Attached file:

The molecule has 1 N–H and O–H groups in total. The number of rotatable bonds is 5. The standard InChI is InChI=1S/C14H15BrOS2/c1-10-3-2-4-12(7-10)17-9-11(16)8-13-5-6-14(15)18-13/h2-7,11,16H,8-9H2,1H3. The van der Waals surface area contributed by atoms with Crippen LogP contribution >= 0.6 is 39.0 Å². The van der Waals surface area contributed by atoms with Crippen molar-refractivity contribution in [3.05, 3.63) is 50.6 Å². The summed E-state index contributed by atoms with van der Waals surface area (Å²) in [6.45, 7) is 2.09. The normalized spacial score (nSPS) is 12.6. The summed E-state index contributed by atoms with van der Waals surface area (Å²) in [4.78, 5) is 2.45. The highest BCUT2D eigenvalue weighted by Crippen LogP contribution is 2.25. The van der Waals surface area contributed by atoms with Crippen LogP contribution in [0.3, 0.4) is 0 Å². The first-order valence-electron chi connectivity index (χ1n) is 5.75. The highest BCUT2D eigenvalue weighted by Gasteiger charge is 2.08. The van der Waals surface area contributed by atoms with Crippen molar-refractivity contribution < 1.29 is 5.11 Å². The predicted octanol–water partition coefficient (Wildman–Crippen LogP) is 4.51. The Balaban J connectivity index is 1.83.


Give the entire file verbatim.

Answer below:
The molecule has 1 N–H and O–H groups in total. The number of rotatable bonds is 5. The standard InChI is InChI=1S/C14H15BrOS2/c1-10-3-2-4-12(7-10)17-9-11(16)8-13-5-6-14(15)18-13/h2-7,11,16H,8-9H2,1H3. The van der Waals surface area contributed by atoms with Crippen LogP contribution >= 0.6 is 39.0 Å². The van der Waals surface area contributed by atoms with Crippen molar-refractivity contribution in [3.05, 3.63) is 50.6 Å². The summed E-state index contributed by atoms with van der Waals surface area (Å²) in [6.45, 7) is 2.09. The normalized spacial score (nSPS) is 12.6. The summed E-state index contributed by atoms with van der Waals surface area (Å²) in [4.78, 5) is 2.45. The highest BCUT2D eigenvalue weighted by Crippen LogP contribution is 2.25. The van der Waals surface area contributed by atoms with Crippen LogP contribution in [0.3, 0.4) is 0 Å². The first-order valence-electron chi connectivity index (χ1n) is 5.75. The highest BCUT2D eigenvalue weighted by Gasteiger charge is 2.08. The van der Waals surface area contributed by atoms with Crippen molar-refractivity contribution < 1.29 is 5.11 Å². The predicted octanol–water partition coefficient (Wildman–Crippen LogP) is 4.51. The Balaban J connectivity index is 1.83.